22 Jun

UK Marketing Compliance

Marketing Compliance is all about ensuring that your company’s marketing and advertising content and procedures aren’t in breach of any relevant laws or regulations.


It’s important because if your marketing isn’t compliant, you may suffer brand or reputational damage and/or legal and financial penalties.

Here in the UK, regulations deal with three main aspects of your marketing:


  • The claims you make about your product (whether in advertising or product labelling) and the way you present it,
  • The way you conduct your direct marketing and communications,
  • The way you manage your customer’s data.


Advertising Standards

The UK Government publishes two advertising codes of practice (covering broadcast media and non-broadcast media) that supplement UK regulations about what advertisers can and can’t do.

Regulations state that you must be accurate and honest in your advertising and that you must not make misleading comparisons with a competitor’s product.


This means that you cannot:


  • Give false or deceptive messages,
  • Leave out important information, or
  • Use aggressive sales techniques.


As well as providing an accurate and honest description of your product or service, your advertising must be socially responsible.

This means you cannot encourage illegal, unsafe or anti-social behaviour.

For certain product categories, your advertising may be subject to other restrictions. For example, in the food and beverage, health, alcohol or tobacco industries.



Direct and Honest Communications

In addition to the requirement that the messaging in your communications with your customers is accurate and honest, the means by which you communicate these messages to your customers is also subject to regulation.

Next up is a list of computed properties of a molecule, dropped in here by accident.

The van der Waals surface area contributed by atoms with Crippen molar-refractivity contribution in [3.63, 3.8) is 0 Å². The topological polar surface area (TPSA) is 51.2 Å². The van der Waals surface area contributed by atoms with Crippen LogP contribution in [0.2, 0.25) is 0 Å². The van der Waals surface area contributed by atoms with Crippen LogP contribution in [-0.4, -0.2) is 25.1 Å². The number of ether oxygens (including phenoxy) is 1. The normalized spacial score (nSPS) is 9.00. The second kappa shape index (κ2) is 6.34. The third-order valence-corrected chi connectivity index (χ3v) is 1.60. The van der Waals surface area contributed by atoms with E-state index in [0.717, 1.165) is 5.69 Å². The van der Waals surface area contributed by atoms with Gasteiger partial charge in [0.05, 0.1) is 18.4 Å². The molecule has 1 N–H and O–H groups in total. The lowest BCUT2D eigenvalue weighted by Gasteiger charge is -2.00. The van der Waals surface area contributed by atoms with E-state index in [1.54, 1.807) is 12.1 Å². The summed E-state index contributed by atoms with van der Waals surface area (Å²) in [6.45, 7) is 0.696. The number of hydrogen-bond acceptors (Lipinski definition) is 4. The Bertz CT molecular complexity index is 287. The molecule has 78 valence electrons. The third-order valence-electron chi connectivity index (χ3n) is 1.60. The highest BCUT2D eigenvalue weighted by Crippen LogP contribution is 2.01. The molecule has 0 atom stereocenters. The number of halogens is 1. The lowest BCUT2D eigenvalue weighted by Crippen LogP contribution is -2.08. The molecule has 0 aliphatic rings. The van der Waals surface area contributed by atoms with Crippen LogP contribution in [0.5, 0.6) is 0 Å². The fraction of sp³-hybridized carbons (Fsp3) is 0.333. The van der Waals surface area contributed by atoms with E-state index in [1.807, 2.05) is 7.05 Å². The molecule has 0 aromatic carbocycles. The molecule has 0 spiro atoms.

These regulations vary according to the type of direct marketing (or communication method) you use.

For example, if you are communicating via email, the recipient must have agreed in advance to receive such communications and you must offer them a clear “opt-out” method in every communication.

Whatever direct marketing method you employ, the emphasis of the regulations is to ensure you operate a permission-based approach to marketing.



Good Data Management

Your third responsibility is to ensure good data management.

The rules differ in how they relate to individuals and corporate recipients, but in both cases you should be careful about from where you source data and you should ensure that you respect the wishes of those who choose opt out from your communications.

You should also check your lists against the central opt-out list that relates to your method of direct marketing. For example, the Telephone Preference Service and Fax Preference Service (operated by the Direct Marketing Association), the Email Preference Service and the Mailing Preference Service.

Aside from being good practice, checking your lists against these services also helps you to optimise your marketing budget and activity by helping you avoid sending information to people who don’t want it and who won’t read it.



A Consistent Approach

In many respects, technology is an aid to practitioners who wish to ensure their marketing is compliant; not least in making it easier to cross check data with suppression lists and manage subscriber databases more effectively.
However, as in so many cases, it presents new challenges too: ensuring that your messaging is consistent and compliant across the multitude of social platforms on which it might be shared is a huge task for any organisation.


  • Make sure you are familiar and up-to-date with all the regulations that apply to your product, service and the marketing channels you use.
  • Ensure your messaging is compliant with advertising standards.
  • Ensure that all staff understand the regulations, especially anyone posting regularly to corporate social media accounts.
  • Actively manage lists and databases in accordance with all relevant regulations.

If you are responsible for a company website you may also be interested in our website compliance article: Your Website and The Law.